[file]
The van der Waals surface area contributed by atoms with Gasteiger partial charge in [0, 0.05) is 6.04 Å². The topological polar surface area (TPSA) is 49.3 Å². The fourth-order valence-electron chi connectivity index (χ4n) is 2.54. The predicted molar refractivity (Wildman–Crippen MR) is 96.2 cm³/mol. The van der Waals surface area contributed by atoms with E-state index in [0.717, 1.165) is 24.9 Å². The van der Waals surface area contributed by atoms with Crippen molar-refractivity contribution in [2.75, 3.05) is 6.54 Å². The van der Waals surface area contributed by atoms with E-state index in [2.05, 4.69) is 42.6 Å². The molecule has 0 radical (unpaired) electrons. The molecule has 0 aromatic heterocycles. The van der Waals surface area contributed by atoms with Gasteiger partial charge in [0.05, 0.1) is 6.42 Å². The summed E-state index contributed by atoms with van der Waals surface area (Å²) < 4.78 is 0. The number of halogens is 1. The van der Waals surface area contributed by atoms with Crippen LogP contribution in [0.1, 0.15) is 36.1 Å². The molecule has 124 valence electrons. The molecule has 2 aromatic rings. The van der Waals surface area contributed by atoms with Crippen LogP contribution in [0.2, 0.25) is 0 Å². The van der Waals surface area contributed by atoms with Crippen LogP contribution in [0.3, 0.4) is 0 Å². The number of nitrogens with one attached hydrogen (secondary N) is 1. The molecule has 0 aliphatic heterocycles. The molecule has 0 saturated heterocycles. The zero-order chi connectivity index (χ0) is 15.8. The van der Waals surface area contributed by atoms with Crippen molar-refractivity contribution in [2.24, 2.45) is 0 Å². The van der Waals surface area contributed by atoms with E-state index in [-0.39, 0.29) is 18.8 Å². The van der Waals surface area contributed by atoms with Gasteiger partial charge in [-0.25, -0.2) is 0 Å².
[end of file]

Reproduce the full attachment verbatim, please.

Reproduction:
The van der Waals surface area contributed by atoms with Gasteiger partial charge in [0, 0.05) is 6.04 Å². The topological polar surface area (TPSA) is 49.3 Å². The fourth-order valence-electron chi connectivity index (χ4n) is 2.54. The predicted molar refractivity (Wildman–Crippen MR) is 96.2 cm³/mol. The van der Waals surface area contributed by atoms with E-state index in [0.717, 1.165) is 24.9 Å². The van der Waals surface area contributed by atoms with Crippen molar-refractivity contribution in [2.75, 3.05) is 6.54 Å². The van der Waals surface area contributed by atoms with E-state index in [2.05, 4.69) is 42.6 Å². The molecule has 0 radical (unpaired) electrons. The molecule has 0 aromatic heterocycles. The van der Waals surface area contributed by atoms with Gasteiger partial charge in [0.05, 0.1) is 6.42 Å². The summed E-state index contributed by atoms with van der Waals surface area (Å²) < 4.78 is 0. The number of halogens is 1. The van der Waals surface area contributed by atoms with Crippen LogP contribution in [0.1, 0.15) is 36.1 Å². The molecule has 124 valence electrons. The molecule has 2 aromatic rings. The van der Waals surface area contributed by atoms with Crippen LogP contribution in [0.2, 0.25) is 0 Å². The van der Waals surface area contributed by atoms with Crippen LogP contribution in [0.3, 0.4) is 0 Å². The number of nitrogens with one attached hydrogen (secondary N) is 1. The molecule has 0 aliphatic heterocycles. The molecule has 0 saturated heterocycles. The zero-order chi connectivity index (χ0) is 15.8. The van der Waals surface area contributed by atoms with Crippen molar-refractivity contribution in [2.24, 2.45) is 0 Å². The van der Waals surface area contributed by atoms with E-state index in [-0.39, 0.29) is 18.8 Å². The van der Waals surface area contributed by atoms with Gasteiger partial charge in [-0.25, -0.2) is 0 Å².